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Become a Master Yogi of your Investments

Updated: 1 day ago

An easy guide to understanding your asset allocation and mastering your investments

Person in clouds balancing money and the Pocketnest app

When we say "balance" you may be thinking about your most recent tree pose and tadasana. But, you don't have to be a master yogi to balance your finances. Turns out, you just have to make a few decisions. No pretzel positions necessary. We’ve been around the investment block a time or two (thousand). And we can tell you: financial professionals love the term “asset allocation.” We throw it around like it’s as common as a Dave Matthews Tour. Why? Well, because it’s pretty darn useful.

What is "asset allocation"?

Asset allocation is when you consider the risk-reward tightrope of investing. The idea is that you adjust the percentage of each asset in your investment portfolio to balance against potential risks with potential rewards. You’ll noodle with each asset allocation according to how much you’re willing to tolerate risk, what your goals are and how long you plan on investing.

So, what does that look like in your portfolio?

When overly simplified, asset allocation is traditionally about stocks vs. bonds. You can identify your risk by measuring the percentage of stocks versus the percentage of bonds in your investments. Stocks and stock funds tend to be riskier and therefore more volatile than bonds and bond funds. If you hold investments made up completely of bonds and bond funds they’ll likely fluctuate less than if you hold investments made up completely of stocks and stock funds.

What does this mean for you?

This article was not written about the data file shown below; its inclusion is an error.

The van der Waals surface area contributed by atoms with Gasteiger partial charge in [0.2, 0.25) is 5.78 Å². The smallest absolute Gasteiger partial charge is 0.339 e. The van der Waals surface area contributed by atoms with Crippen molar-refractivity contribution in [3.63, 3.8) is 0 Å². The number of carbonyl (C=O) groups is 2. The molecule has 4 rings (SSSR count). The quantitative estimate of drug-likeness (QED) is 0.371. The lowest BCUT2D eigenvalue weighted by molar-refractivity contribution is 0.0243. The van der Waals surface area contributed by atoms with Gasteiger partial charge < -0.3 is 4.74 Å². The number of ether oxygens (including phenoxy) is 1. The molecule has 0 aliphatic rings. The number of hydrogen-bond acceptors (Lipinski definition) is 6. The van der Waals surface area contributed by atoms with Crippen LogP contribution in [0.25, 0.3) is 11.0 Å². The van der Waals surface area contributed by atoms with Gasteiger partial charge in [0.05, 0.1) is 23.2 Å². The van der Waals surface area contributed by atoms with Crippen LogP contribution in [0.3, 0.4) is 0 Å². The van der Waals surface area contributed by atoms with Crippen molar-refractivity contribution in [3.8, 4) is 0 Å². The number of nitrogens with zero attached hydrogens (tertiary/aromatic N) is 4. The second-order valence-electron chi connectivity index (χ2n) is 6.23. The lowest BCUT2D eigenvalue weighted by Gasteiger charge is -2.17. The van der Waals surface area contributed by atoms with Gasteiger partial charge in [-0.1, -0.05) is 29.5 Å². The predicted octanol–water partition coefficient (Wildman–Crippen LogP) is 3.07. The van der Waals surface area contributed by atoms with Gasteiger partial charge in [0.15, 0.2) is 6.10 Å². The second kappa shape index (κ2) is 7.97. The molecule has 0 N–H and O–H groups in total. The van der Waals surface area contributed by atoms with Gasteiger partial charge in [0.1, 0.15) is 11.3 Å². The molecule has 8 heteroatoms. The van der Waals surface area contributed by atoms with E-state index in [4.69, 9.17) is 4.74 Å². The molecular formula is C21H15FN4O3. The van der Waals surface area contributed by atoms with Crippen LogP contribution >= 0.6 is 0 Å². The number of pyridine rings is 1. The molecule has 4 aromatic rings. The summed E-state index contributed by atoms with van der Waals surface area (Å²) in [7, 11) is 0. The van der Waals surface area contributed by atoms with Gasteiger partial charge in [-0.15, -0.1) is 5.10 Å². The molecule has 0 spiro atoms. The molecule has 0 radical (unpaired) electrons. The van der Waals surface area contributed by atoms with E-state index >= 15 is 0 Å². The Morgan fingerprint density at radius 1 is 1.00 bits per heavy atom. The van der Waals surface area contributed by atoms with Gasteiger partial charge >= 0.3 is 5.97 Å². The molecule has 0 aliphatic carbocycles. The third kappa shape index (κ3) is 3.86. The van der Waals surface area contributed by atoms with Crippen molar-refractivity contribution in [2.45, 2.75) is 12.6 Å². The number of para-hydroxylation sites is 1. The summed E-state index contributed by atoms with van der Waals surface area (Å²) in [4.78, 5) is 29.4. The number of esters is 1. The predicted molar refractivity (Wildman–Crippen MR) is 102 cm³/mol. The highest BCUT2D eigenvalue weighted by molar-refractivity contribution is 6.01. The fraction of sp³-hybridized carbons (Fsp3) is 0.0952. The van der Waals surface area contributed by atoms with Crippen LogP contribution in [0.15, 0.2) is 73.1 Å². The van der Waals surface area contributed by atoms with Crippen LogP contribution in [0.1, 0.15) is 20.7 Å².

As a general statement, bonds tend to carry less risk than stocks and therefore, have lower average returns. Consider how risky you’re willing to be, what your goals are and how how long you plan to invest before you make any fast moves.

Your action plan

1. Like all things personal finance, having a plan and being intentional about your asset allocation is the first step.

2. Check your overall investment allocation to determine how much you have in stocks/stock funds and how much you have in bonds/bond funds.

  • You can do that "easy-ish" if all of your investments are managed by one financial or investment company, manager or adviser. They should be able to report that for you easily. There are many digital tools that can help you see the breakdown between stocks and bonds in your portfolio.

  • You can manually figure out your allocation by looking up each position to see if it’s classified as a stock or bond (some funds have both and most financial reporting resources will show you the breakdown of the fund in between the two).

3. Lastly, determine if the mix is right for you. Find your allocation below. Does it seem reasonable to you? Does the average return seem like what you hope to make in the markets? Could you stomach the worst year loss (keep in mind it is a “paper loss” that would come back if the market comes back) or will you sell all of your positions in fear? For example, based on the chart below, if you have a 60% stock / 40% bond mix on average, Vanguard says this portfolio has had a 5.5% real return annually, but in the worst year, the portfolio was down 26.6%. How does that resonate with you? Are you hanging on tight for what's coming next or running for the hills?


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